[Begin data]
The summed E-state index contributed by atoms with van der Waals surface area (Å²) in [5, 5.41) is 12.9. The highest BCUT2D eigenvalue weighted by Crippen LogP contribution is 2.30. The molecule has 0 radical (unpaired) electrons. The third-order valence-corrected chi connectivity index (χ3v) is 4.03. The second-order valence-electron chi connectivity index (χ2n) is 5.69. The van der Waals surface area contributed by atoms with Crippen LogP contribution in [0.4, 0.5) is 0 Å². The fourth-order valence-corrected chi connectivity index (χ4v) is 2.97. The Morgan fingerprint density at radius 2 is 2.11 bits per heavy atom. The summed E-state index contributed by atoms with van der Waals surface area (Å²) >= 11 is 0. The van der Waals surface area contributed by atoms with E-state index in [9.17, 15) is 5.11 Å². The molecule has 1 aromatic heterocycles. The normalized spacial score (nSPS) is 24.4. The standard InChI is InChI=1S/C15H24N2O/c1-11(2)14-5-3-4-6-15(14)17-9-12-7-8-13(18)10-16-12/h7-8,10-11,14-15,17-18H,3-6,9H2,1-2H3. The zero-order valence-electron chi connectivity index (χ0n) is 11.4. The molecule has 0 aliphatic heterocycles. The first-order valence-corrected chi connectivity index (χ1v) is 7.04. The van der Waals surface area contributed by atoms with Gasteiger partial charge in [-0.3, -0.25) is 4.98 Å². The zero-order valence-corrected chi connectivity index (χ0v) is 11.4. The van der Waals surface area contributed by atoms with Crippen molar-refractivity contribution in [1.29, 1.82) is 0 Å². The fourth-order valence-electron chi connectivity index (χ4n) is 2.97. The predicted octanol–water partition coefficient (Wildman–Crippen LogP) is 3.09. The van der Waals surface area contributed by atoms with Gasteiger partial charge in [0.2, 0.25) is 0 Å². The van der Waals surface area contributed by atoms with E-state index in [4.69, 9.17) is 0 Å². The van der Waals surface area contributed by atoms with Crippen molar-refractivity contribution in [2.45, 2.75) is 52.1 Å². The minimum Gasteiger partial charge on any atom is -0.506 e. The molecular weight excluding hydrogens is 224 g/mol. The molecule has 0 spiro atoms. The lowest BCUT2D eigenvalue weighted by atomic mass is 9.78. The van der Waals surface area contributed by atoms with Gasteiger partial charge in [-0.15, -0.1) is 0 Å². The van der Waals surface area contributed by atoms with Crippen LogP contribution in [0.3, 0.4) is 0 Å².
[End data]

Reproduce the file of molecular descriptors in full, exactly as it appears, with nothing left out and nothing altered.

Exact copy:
The summed E-state index contributed by atoms with van der Waals surface area (Å²) in [5, 5.41) is 12.9. The highest BCUT2D eigenvalue weighted by Crippen LogP contribution is 2.30. The molecule has 0 radical (unpaired) electrons. The third-order valence-corrected chi connectivity index (χ3v) is 4.03. The second-order valence-electron chi connectivity index (χ2n) is 5.69. The van der Waals surface area contributed by atoms with Crippen LogP contribution in [0.4, 0.5) is 0 Å². The fourth-order valence-corrected chi connectivity index (χ4v) is 2.97. The Morgan fingerprint density at radius 2 is 2.11 bits per heavy atom. The summed E-state index contributed by atoms with van der Waals surface area (Å²) >= 11 is 0. The van der Waals surface area contributed by atoms with E-state index in [9.17, 15) is 5.11 Å². The molecule has 1 aromatic heterocycles. The normalized spacial score (nSPS) is 24.4. The standard InChI is InChI=1S/C15H24N2O/c1-11(2)14-5-3-4-6-15(14)17-9-12-7-8-13(18)10-16-12/h7-8,10-11,14-15,17-18H,3-6,9H2,1-2H3. The zero-order valence-electron chi connectivity index (χ0n) is 11.4. The molecule has 0 aliphatic heterocycles. The first-order valence-corrected chi connectivity index (χ1v) is 7.04. The van der Waals surface area contributed by atoms with Gasteiger partial charge in [-0.3, -0.25) is 4.98 Å². The zero-order valence-corrected chi connectivity index (χ0v) is 11.4. The van der Waals surface area contributed by atoms with Crippen molar-refractivity contribution in [1.29, 1.82) is 0 Å². The fourth-order valence-electron chi connectivity index (χ4n) is 2.97. The predicted octanol–water partition coefficient (Wildman–Crippen LogP) is 3.09. The van der Waals surface area contributed by atoms with Gasteiger partial charge in [0.2, 0.25) is 0 Å². The van der Waals surface area contributed by atoms with E-state index in [4.69, 9.17) is 0 Å². The van der Waals surface area contributed by atoms with Crippen molar-refractivity contribution in [2.45, 2.75) is 52.1 Å². The minimum Gasteiger partial charge on any atom is -0.506 e. The molecular weight excluding hydrogens is 224 g/mol. The molecule has 0 spiro atoms. The lowest BCUT2D eigenvalue weighted by atomic mass is 9.78. The van der Waals surface area contributed by atoms with Gasteiger partial charge in [-0.15, -0.1) is 0 Å². The van der Waals surface area contributed by atoms with Crippen LogP contribution in [0.3, 0.4) is 0 Å².